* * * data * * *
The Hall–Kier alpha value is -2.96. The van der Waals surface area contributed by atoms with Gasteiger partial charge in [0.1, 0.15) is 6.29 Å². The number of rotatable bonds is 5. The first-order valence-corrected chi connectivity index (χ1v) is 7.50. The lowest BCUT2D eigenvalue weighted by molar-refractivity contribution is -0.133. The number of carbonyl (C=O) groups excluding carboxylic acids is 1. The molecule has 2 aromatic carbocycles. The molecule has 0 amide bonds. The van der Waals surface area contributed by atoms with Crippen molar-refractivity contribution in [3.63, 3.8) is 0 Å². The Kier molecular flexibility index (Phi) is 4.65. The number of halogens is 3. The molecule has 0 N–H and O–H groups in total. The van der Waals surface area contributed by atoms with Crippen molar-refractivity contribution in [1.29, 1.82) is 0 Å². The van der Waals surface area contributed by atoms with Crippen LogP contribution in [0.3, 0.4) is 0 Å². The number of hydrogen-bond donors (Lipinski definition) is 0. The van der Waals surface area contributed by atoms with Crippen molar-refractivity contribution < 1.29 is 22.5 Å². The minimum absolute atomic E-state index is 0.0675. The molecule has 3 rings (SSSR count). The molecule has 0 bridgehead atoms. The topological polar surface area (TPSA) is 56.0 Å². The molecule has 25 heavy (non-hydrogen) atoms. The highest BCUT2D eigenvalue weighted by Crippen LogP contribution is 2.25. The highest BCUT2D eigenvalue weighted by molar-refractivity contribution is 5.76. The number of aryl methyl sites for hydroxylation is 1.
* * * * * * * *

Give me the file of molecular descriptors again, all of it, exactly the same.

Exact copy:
The Hall–Kier alpha value is -2.96. The van der Waals surface area contributed by atoms with Gasteiger partial charge in [0.1, 0.15) is 6.29 Å². The number of rotatable bonds is 5. The first-order valence-corrected chi connectivity index (χ1v) is 7.50. The lowest BCUT2D eigenvalue weighted by molar-refractivity contribution is -0.133. The number of carbonyl (C=O) groups excluding carboxylic acids is 1. The molecule has 2 aromatic carbocycles. The molecule has 0 amide bonds. The van der Waals surface area contributed by atoms with Crippen molar-refractivity contribution in [3.63, 3.8) is 0 Å². The Kier molecular flexibility index (Phi) is 4.65. The number of halogens is 3. The molecule has 0 N–H and O–H groups in total. The van der Waals surface area contributed by atoms with Crippen molar-refractivity contribution in [1.29, 1.82) is 0 Å². The van der Waals surface area contributed by atoms with Crippen LogP contribution in [0.3, 0.4) is 0 Å². The number of hydrogen-bond donors (Lipinski definition) is 0. The van der Waals surface area contributed by atoms with Crippen molar-refractivity contribution < 1.29 is 22.5 Å². The minimum absolute atomic E-state index is 0.0675. The molecule has 3 rings (SSSR count). The molecule has 0 bridgehead atoms. The topological polar surface area (TPSA) is 56.0 Å². The molecule has 25 heavy (non-hydrogen) atoms. The highest BCUT2D eigenvalue weighted by Crippen LogP contribution is 2.25. The highest BCUT2D eigenvalue weighted by molar-refractivity contribution is 5.76. The number of aryl methyl sites for hydroxylation is 1.